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first of all before we get into the scrutinising elm, just explain to us what this repeal bill does, what is its ion to ensure a smooth transition once we leave the european union, to do that it has to try and do three things which the secretary of state set out. so first it will have to repeal the european communities act, that brings eu law into uk. second it will have to make shower that all the laws that we have at the moment, transition across smooth, so we have a nice smooth transition from not being in the eu, being in to not. it will have to empower the government to make secondary legislation, to try and implement these thousands of laws you have men unsomed and make sure we don‘t have errors are or m ista kes sure we don‘t have errors are or mistakes or gaps in the law. so we will pick up on the last point, because that is very important. but just the scale of the challenge, so viewers can understand what kind of ambition is involved here, and whether anything like it has been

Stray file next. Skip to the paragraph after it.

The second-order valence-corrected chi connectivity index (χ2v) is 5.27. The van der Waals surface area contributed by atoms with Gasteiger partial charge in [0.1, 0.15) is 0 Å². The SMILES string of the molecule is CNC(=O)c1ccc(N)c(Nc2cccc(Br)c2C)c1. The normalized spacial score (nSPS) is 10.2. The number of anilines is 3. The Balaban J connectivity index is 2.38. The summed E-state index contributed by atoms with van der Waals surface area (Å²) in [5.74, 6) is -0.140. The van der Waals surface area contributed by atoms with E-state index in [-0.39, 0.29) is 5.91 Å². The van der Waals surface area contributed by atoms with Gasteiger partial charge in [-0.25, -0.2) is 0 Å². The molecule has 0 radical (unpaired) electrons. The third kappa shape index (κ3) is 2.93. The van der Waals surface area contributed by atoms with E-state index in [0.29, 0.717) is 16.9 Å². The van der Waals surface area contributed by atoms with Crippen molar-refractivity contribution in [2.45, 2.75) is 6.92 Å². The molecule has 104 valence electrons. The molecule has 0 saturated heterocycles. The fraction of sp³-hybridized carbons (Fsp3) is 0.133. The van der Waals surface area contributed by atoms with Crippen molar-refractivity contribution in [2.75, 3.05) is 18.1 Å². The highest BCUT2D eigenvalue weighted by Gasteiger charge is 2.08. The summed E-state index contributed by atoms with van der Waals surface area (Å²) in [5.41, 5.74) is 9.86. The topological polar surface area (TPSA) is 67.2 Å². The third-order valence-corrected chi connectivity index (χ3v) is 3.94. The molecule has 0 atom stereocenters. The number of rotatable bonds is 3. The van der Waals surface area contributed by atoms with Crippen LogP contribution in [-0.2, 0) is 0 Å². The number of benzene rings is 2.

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attempted in the past, what are your thought ops that? it is a huge problem, we have been part of the european union for a very long time, for over 40 yea rs european union for a very long time, for over 40 years so during that time we have implemented law, followed lots of cooperation between the different members of the european union, so it is very difficult to unpick and pinpoint them, so there are some aspects that are obvious, we can point to thing like the european parliamentary election act. we are not going to be pa rt election act. we are not going to be part of that any more so it is easy to repeal. we use european agencies, so there is intertwining of uk law and eu law than will be difficult to unpick effectively. within the timescale, so, within two years, we have been discussing whether it is possible to get a trade deal, by march 2019, i mean, is this parliamentary mountain one that can be climbed if two years? it can if you do it in the way they are suggesting in the white paper. 23